Tax Court Says One Tax-Free Rollover Per Year Means Just That

 

There is a lot of confusion regarding this subject, and since this is tax season, I thought it'd be appropriate to address it.

The Internal Revenue Code says that if you receive a distribution from an IRA, you can't make a tax-free (60-day) rollover into another IRA if you've already completed a tax-free rollover within the previous 12 months.

The long-standing position of the IRS, reflected in Publication 590 and proposed regulations, is that this rule applies separately to each IRA you own. Publication 590 provides the following example:

"You have two traditional IRAs*, IRA-1 and IRA-2. You make a tax-free rollover of a distribution from IRA-1 into a new traditional IRA (IRA-3). You cannot, within 1 year of the distribution from IRA-1, make a tax-free rollover of any distribution from either IRA-1 or IRA-3 into another traditional IRA. However, the rollover from IRA-1 into IRA-3 does not prevent you from making a tax-free rollover from IRA-2 into any other traditional IRA. This is because you have not, within the last year, rolled over, tax free, any distribution from IRA-2 or made a tax-free rollover into IRA-2."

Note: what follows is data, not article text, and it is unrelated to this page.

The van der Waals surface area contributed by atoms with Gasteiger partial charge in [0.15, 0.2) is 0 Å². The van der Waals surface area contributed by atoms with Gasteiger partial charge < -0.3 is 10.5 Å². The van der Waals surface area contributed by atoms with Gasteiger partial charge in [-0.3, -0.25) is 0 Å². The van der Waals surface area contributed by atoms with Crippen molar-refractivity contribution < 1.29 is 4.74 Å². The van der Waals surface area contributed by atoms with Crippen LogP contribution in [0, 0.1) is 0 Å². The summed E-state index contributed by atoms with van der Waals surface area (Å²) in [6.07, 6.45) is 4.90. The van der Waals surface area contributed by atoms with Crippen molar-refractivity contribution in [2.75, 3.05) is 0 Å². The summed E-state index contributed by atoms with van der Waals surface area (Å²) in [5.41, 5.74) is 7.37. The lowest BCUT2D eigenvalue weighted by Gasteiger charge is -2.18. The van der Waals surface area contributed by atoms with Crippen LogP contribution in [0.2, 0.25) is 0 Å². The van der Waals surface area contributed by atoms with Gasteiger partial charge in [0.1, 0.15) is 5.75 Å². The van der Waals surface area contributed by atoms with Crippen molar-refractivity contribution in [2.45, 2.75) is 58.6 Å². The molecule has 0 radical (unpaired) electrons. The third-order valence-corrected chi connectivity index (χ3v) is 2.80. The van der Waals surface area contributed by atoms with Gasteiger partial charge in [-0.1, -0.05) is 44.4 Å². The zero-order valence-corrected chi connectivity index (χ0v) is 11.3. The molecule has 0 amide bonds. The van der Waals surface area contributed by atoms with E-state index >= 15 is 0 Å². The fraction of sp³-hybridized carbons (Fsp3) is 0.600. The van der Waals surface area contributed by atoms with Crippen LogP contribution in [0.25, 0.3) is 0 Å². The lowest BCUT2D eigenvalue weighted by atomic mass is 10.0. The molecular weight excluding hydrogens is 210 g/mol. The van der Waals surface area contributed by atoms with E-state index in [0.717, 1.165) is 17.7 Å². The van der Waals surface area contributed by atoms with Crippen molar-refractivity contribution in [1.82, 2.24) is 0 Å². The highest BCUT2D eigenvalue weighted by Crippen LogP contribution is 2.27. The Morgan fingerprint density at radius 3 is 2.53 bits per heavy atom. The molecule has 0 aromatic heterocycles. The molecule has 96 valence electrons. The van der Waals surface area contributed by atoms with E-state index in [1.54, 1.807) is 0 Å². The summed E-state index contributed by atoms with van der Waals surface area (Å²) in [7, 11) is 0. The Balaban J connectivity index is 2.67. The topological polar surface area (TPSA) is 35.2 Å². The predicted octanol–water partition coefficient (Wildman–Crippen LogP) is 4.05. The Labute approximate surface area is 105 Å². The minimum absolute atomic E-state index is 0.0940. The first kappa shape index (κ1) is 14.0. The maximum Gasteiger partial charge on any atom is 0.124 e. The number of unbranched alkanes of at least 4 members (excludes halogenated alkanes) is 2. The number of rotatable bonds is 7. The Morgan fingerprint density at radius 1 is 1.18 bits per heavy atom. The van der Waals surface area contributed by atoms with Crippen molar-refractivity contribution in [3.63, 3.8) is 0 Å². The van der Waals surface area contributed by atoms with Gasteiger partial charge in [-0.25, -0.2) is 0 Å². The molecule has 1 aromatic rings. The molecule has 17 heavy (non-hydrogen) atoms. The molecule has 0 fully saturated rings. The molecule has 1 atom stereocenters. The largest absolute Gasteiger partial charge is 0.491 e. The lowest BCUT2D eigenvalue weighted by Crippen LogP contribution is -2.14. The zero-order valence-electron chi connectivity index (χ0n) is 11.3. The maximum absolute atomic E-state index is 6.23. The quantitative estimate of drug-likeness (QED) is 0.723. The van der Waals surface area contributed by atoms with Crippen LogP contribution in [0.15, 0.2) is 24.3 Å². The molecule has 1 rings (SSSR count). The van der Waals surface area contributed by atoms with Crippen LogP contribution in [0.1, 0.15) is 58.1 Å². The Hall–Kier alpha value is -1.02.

Very clear. Clear, that is, until earlier this year, when the Tax Court considered the one-rollover-per-year-rule in the case of Bobrow v. Commissioner.

Bobrow v. Commissioner

In this case, Mr. Bobrow (anecdotally, a tax lawyer) did the following:

On April 14, 2008, he withdrew $65,064 from IRA #1. On June 10, 2008, he repaid the full amount into IRA #1.

On June 6, 2008, he withdrew $65,064 from IRA #2. On August 4, 2008, he repaid the full amount into IRA #2.

Mr. Bobrow completed each rollover within 60 days. He made only one rollover from each IRA. So, according to Publication 590 and the proposed regulations, this should have been perfectly fine. However, the IRS served Mr. Bobrow with a tax deficiency notice, and the case went to the Tax Court. The IRS argued to the Court that Mr. Bobrow violated the one-rollover-per-year rule.